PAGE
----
In the transport sector, the majority of funds – 30 billion euros – will be spent on roads and motorways that generate more car and truck traffic and thus more emissions. Only 5.7 billion euros has been allocated to clean urban public transport, whose annual CO2 emissions per passenger-kilometre are three times less than cars. EU funding policy does not match official statements on commitments to energy efficiency, renewables and clean urban transport.
Given the large volumes of funding that are to become available to the CEE countries, the development of their economies in the upcoming seven-year period will be fundamentally influenced by choices made in the EU funding policy. Investments already allocated by the European Commission are likely to place the CEE countries on a course of unsustainable and energy-intensive development, meaning that CEE countries will have to make much costlier emission cuts later on.
EU funds should be used to help beneficiary states move towards a low-carbon development by earmarking high minimum funding shares to key low-carbon investments such as energy efficiency, renewables and public transport. At least 75 per cent of all transport funding should be allocated to environmentally friendly transport projects. Simultaneously, the financing of climate-damaging investments should be reconsidered. Financed projects should comply with ambitious energy efficiency criteria and energy-saving measures, while renewable energy technologies should be systematically integrated into all projects where feasible.
All financial figures throughout this article are in current prices and do not include national co-financing. The data used in the analysis is taken from the allocations planned in the National Operational Programmes (OP) in the CEE-10, which constitute the key programming documents for distribution of the EU funds at national level. It must be noted that this article used figures derived from the national OPs, which were approved by the European Commission in 2007 and are currently under implementation.
The target of 30% by 2020 has been endorsed by the EU Heads of States at their Spring Summit 2007 and is conditioned on other developed countries making comparable commitments. Until that happens, the EU made a somewhat lower unilateral commitment to achieve at least a 20% reduction by 2020. European Council Conclusions, 9 March 2007.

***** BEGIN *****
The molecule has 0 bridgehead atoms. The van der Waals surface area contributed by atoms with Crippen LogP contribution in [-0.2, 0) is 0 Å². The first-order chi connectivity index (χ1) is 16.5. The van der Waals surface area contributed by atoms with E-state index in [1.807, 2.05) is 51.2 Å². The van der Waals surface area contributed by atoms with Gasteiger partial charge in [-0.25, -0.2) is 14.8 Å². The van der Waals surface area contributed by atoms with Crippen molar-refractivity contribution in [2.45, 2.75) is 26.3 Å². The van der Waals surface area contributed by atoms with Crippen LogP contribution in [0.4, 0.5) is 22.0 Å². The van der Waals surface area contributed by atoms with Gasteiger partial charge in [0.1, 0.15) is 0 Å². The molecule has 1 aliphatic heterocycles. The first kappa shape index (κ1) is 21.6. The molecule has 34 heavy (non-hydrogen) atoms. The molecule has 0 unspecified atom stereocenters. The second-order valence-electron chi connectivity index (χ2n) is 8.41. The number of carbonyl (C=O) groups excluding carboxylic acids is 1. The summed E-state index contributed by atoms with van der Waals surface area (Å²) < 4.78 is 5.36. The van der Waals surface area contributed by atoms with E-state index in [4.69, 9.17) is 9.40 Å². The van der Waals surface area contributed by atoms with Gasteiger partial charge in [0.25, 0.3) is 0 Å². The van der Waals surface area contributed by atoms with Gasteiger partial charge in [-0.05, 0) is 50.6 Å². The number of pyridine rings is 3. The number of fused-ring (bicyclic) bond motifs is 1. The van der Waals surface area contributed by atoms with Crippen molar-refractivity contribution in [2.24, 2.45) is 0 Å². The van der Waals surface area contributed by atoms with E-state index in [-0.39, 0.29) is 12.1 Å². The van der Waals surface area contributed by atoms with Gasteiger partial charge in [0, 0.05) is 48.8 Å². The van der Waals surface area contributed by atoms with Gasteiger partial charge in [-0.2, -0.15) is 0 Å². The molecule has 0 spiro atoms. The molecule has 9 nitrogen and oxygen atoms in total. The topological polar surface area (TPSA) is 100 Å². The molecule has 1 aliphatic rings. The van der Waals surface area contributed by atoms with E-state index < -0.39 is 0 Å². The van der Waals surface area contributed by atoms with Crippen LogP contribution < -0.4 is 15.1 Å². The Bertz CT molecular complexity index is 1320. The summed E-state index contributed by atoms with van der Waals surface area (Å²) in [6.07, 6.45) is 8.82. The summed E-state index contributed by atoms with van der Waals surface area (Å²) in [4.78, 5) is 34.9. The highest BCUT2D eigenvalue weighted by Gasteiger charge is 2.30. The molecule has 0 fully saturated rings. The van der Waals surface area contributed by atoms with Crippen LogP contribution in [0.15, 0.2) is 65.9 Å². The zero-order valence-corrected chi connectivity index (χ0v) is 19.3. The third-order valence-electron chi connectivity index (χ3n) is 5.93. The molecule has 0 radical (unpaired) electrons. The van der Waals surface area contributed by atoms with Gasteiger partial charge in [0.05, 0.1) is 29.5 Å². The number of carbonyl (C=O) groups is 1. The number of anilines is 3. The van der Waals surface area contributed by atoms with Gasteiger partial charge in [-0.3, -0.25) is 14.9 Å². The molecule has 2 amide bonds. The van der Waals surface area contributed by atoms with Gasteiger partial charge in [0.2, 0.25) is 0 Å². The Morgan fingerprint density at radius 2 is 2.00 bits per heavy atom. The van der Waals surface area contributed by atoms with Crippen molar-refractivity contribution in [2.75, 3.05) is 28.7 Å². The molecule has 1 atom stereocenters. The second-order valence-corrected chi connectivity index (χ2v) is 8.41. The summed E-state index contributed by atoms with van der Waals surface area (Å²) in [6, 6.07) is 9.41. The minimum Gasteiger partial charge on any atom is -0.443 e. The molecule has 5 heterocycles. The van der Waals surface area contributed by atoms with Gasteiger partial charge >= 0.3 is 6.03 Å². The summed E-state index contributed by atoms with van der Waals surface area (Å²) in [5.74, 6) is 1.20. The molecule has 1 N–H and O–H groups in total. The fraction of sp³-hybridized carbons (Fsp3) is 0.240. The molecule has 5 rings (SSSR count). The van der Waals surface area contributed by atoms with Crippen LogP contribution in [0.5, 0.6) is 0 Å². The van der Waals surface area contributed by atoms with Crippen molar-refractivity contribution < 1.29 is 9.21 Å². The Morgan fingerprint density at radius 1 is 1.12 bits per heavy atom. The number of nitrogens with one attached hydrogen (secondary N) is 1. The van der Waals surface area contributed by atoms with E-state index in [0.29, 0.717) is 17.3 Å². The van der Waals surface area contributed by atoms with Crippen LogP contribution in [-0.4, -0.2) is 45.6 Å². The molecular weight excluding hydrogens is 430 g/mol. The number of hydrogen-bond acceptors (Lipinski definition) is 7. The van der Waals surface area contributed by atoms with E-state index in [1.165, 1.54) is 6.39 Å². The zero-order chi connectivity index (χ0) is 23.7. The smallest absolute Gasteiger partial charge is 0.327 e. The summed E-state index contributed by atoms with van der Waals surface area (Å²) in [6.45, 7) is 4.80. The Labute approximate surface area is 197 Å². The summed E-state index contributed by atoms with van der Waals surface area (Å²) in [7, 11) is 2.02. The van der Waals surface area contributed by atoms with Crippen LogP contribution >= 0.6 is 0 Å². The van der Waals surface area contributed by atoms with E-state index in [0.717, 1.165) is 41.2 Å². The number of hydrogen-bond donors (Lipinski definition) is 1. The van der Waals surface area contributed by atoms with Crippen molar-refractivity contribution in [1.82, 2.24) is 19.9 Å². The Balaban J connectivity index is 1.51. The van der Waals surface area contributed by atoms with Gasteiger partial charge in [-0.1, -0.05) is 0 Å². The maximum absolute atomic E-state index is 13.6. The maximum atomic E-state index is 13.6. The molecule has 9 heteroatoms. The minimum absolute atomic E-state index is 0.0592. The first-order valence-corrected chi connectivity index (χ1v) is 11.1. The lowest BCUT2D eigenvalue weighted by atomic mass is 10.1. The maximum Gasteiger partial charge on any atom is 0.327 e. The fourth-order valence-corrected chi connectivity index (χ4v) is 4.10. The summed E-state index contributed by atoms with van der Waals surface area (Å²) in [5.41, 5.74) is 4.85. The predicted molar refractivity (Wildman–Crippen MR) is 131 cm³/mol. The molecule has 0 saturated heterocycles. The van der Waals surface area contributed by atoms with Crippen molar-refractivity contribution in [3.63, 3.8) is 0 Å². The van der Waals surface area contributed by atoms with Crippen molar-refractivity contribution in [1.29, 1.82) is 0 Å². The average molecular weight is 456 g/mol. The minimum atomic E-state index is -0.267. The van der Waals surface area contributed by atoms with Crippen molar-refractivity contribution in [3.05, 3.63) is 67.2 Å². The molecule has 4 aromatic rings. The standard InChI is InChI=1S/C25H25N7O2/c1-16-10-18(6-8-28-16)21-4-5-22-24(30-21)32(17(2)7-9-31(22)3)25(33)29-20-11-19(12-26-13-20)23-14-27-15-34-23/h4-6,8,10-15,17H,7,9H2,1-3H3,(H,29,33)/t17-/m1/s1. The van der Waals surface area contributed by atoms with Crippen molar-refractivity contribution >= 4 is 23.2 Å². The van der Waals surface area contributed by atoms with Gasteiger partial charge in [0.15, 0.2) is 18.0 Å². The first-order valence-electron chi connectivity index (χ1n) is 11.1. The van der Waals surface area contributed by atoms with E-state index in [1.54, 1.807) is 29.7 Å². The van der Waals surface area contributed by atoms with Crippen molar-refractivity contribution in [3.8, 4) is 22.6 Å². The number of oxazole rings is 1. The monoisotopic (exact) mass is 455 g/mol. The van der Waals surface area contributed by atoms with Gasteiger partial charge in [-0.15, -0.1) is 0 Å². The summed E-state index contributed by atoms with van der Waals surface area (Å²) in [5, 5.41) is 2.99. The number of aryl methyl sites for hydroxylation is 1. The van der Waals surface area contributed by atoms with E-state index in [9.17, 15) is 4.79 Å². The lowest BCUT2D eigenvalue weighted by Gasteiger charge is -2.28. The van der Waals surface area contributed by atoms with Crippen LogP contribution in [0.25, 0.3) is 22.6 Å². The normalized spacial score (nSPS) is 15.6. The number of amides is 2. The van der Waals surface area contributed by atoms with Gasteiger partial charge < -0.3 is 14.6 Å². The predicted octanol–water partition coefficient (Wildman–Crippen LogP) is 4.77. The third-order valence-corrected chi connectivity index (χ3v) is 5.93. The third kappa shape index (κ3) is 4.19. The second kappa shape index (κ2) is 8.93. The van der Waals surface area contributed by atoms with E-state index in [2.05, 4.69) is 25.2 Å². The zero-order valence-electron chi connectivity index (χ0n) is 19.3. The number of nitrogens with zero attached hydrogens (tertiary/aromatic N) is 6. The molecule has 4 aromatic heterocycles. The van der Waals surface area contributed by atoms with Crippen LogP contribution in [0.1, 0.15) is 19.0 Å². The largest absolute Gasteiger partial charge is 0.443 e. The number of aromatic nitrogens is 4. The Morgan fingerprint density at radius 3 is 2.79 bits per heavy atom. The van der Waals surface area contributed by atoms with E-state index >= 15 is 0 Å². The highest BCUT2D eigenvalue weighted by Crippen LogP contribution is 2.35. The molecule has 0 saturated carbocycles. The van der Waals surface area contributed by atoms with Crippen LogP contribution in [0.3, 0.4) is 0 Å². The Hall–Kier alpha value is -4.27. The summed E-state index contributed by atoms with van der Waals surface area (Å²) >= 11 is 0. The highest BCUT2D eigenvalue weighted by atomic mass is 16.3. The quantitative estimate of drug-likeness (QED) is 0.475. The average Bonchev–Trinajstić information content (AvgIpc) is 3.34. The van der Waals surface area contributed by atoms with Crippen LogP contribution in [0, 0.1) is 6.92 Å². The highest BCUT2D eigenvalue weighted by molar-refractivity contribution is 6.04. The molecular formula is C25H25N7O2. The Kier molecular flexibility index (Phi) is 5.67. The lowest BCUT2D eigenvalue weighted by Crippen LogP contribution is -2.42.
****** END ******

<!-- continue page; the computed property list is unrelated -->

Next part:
Projection for the 2004 newcomers (EU-10) without Romania and Bulgaria. Greenhouse gas emission trends and projections in Europe 2006. European Environment Agency report no. 9/2006.
White Paper on Renewable Energies of 1997; European Council Conclusions, 9 March 2007.
Energy Efficiency Action Plan of 2006; European Council Conclusions, 9 March 2007.
E.g. Directive 2001/77/EC on the promotion of electricity produced from renewable energy sources, Directive 2002/91/EC on energy performance of buildings, Directive 2004/8/EC on the promotion of cogeneration, Directive 2006/32/EC on energy end-use efficiency and energy services.
Greenhouse gas emission trends and projections in Europe 2006. European Environment Agency report no. 9/2006.
European Environmental Agency. 2003. Europe's Environment -- a third assessment.
European Environment Agency online data service.
"Overall energy efficiency and specific CO2 emissions for passenger and freight transport". European Environment Agency Indicator Factsheet TERM 2003 27 EEA 31.
COM 2006(385), chapter 3.1.
Better mobility in urban areas. UITP, 2003.
Paving the way for EU enlargement. European Environment Agency, 2002.
Tram Systems in Central and Eastern Europe: Achievements and future needs. UITP, 2006.
"Tabor autobusowy w komunikacji miejskiej -- analiza stanu". IGKM (Polish Chamber of Urban Transport), 2006.
SACTRA, The Standing Advisory Committee on Trunk Road Assessment, Transport and the Economy, DETR, London, 1999.
Transport and Economy: The Myths and the Facts. European Federation for Transport and Environment (T&E) and Stichting natuur en milieu, 2001.
External Costs of Transport. INFRAS Zurich / IWW Karlsruhe, October 2004.
Size, structure and distribution of transport subsidies in Europe. European Environment Agency Technical Report 3/2007.
Published 30 October 2009
Original in English
First published by Osteuropa 4-5 (2008) (German version)
Contributed by Osteuropa © Keti Medarova-Bergstrom / Martin Konecny / EurozinePDF/PRINT
The war in Ukraine has shown up the limits of European pacifism and revived a long-forgotten precept: republican opposition to empire. Today’s imperial threat no longer comes disguised as democracy but is openly anti-democratic. Part of the series ‘Lessons of war: The rebirth of Europe revisited’.